The Iron Law Of Politics

Ezra gives a quick lesson in hardball:

There's a question as to whether politicians should play hardball and another question as to whether any particular instance of hardball is smart. The Swift Boat Veterans for Truth, for instance, were effective in part because they were an independent organization, and thus the backlash against them didn't mean a backlash against George W. Bush. Similarly, though Karl Rove suspects that Al Gore's campaign was behind the revelation of Bush's 1976 DUI, the campaign never admitted that and refused to comment on it. By contrast, John McCain just looked foolish when he started bringing up William Ayers.

Bernstein thinks that to "the extent that the parties have followed different strategies, it's not at all clear that Republicans have benefited." His more general principle:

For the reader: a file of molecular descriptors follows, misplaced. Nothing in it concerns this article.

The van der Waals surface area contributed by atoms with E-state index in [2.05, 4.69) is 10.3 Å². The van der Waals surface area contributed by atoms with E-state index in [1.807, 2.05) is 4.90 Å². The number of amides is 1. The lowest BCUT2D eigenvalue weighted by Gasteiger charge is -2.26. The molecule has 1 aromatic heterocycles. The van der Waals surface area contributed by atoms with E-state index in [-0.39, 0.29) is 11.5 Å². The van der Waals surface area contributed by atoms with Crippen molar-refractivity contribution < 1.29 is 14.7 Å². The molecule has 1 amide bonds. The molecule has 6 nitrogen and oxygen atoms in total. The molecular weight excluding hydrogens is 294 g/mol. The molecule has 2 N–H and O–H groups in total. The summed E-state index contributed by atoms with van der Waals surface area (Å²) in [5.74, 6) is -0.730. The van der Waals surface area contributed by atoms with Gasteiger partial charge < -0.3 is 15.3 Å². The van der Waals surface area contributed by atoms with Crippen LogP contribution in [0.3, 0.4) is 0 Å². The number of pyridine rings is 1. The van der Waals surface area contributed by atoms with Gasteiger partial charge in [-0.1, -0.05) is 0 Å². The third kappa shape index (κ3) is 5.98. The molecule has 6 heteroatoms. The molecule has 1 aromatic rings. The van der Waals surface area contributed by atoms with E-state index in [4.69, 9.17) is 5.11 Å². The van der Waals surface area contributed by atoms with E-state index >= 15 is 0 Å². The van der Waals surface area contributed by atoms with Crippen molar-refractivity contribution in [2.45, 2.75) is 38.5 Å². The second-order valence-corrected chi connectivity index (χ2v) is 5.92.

Conservative activists believe ... Republican pols are a bunch of wimpy, half-hearted idealists who allow ruthless liberal Democrats, who play this game for keeps, to trample all over them. Indeed, this follows the Iron Law of Politics that everyone believes that the other side is better at the mechanics of politics: the other side is always more ruthless in their exploitation of the rules and willingness to ignore ethical niceties, more tactically adept, better at extracting money from their base, and (depending on who is complaining) either better at ignoring the policy demands of their crazy ideological base in order to win the center or better at addressing the policy demands of the base, while our side uses and then ignores the policy demands of the base.